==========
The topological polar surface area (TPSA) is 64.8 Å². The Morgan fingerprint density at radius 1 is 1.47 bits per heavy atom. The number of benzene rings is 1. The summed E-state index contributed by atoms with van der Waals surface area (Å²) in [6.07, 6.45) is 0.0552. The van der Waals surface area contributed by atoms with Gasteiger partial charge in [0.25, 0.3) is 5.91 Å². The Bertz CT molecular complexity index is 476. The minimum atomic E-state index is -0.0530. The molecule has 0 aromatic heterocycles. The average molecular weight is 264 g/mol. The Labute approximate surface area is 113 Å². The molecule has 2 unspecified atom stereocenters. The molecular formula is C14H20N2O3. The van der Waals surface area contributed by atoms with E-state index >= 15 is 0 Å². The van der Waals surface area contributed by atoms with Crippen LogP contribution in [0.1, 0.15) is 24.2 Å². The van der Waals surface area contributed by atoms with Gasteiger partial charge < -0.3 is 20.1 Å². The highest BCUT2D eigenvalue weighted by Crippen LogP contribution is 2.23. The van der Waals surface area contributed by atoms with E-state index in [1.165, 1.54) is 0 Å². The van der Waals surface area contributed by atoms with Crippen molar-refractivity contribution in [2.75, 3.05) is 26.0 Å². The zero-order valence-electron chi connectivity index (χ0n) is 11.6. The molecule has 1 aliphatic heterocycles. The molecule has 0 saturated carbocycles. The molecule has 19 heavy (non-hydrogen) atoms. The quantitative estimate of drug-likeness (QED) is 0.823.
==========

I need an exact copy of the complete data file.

The topological polar surface area (TPSA) is 64.8 Å². The Morgan fingerprint density at radius 1 is 1.47 bits per heavy atom. The number of benzene rings is 1. The summed E-state index contributed by atoms with van der Waals surface area (Å²) in [6.07, 6.45) is 0.0552. The van der Waals surface area contributed by atoms with Gasteiger partial charge in [0.25, 0.3) is 5.91 Å². The Bertz CT molecular complexity index is 476. The minimum atomic E-state index is -0.0530. The molecule has 0 aromatic heterocycles. The average molecular weight is 264 g/mol. The Labute approximate surface area is 113 Å². The molecule has 2 unspecified atom stereocenters. The molecular formula is C14H20N2O3. The van der Waals surface area contributed by atoms with E-state index >= 15 is 0 Å². The van der Waals surface area contributed by atoms with Crippen LogP contribution in [0.1, 0.15) is 24.2 Å². The van der Waals surface area contributed by atoms with Gasteiger partial charge < -0.3 is 20.1 Å². The highest BCUT2D eigenvalue weighted by Crippen LogP contribution is 2.23. The van der Waals surface area contributed by atoms with E-state index in [1.165, 1.54) is 0 Å². The van der Waals surface area contributed by atoms with Crippen molar-refractivity contribution in [2.75, 3.05) is 26.0 Å². The zero-order valence-electron chi connectivity index (χ0n) is 11.6. The molecule has 1 aliphatic heterocycles. The molecule has 0 saturated carbocycles. The molecule has 19 heavy (non-hydrogen) atoms. The quantitative estimate of drug-likeness (QED) is 0.823.